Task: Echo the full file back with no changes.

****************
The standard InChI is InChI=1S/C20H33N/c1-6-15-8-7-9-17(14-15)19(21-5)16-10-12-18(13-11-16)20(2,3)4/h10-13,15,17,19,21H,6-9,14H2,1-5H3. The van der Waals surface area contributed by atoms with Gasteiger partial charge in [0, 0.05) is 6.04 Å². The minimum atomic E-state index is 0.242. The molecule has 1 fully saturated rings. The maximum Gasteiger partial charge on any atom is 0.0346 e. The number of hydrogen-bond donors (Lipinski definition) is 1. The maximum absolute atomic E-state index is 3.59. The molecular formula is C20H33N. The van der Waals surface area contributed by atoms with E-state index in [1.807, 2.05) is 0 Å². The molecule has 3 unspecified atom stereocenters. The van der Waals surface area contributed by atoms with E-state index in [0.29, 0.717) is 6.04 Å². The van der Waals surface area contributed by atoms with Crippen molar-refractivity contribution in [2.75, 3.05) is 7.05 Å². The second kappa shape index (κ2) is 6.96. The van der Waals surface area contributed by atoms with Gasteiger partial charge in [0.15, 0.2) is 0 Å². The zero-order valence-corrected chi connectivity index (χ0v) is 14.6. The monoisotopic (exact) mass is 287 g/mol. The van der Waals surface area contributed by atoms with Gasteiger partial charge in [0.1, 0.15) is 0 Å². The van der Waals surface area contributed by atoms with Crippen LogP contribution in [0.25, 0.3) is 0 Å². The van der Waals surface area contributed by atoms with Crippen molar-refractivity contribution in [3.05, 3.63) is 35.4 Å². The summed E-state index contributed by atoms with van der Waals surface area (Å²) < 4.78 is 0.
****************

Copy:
The standard InChI is InChI=1S/C20H33N/c1-6-15-8-7-9-17(14-15)19(21-5)16-10-12-18(13-11-16)20(2,3)4/h10-13,15,17,19,21H,6-9,14H2,1-5H3. The van der Waals surface area contributed by atoms with Gasteiger partial charge in [0, 0.05) is 6.04 Å². The minimum atomic E-state index is 0.242. The molecule has 1 fully saturated rings. The maximum Gasteiger partial charge on any atom is 0.0346 e. The number of hydrogen-bond donors (Lipinski definition) is 1. The maximum absolute atomic E-state index is 3.59. The molecular formula is C20H33N. The van der Waals surface area contributed by atoms with E-state index in [1.807, 2.05) is 0 Å². The molecule has 3 unspecified atom stereocenters. The van der Waals surface area contributed by atoms with E-state index in [0.29, 0.717) is 6.04 Å². The van der Waals surface area contributed by atoms with Crippen molar-refractivity contribution in [2.75, 3.05) is 7.05 Å². The second kappa shape index (κ2) is 6.96. The van der Waals surface area contributed by atoms with Gasteiger partial charge in [0.15, 0.2) is 0 Å². The zero-order valence-corrected chi connectivity index (χ0v) is 14.6. The monoisotopic (exact) mass is 287 g/mol. The van der Waals surface area contributed by atoms with Gasteiger partial charge in [0.1, 0.15) is 0 Å². The van der Waals surface area contributed by atoms with Crippen LogP contribution in [0.25, 0.3) is 0 Å². The van der Waals surface area contributed by atoms with Crippen molar-refractivity contribution in [3.05, 3.63) is 35.4 Å². The summed E-state index contributed by atoms with van der Waals surface area (Å²) < 4.78 is 0.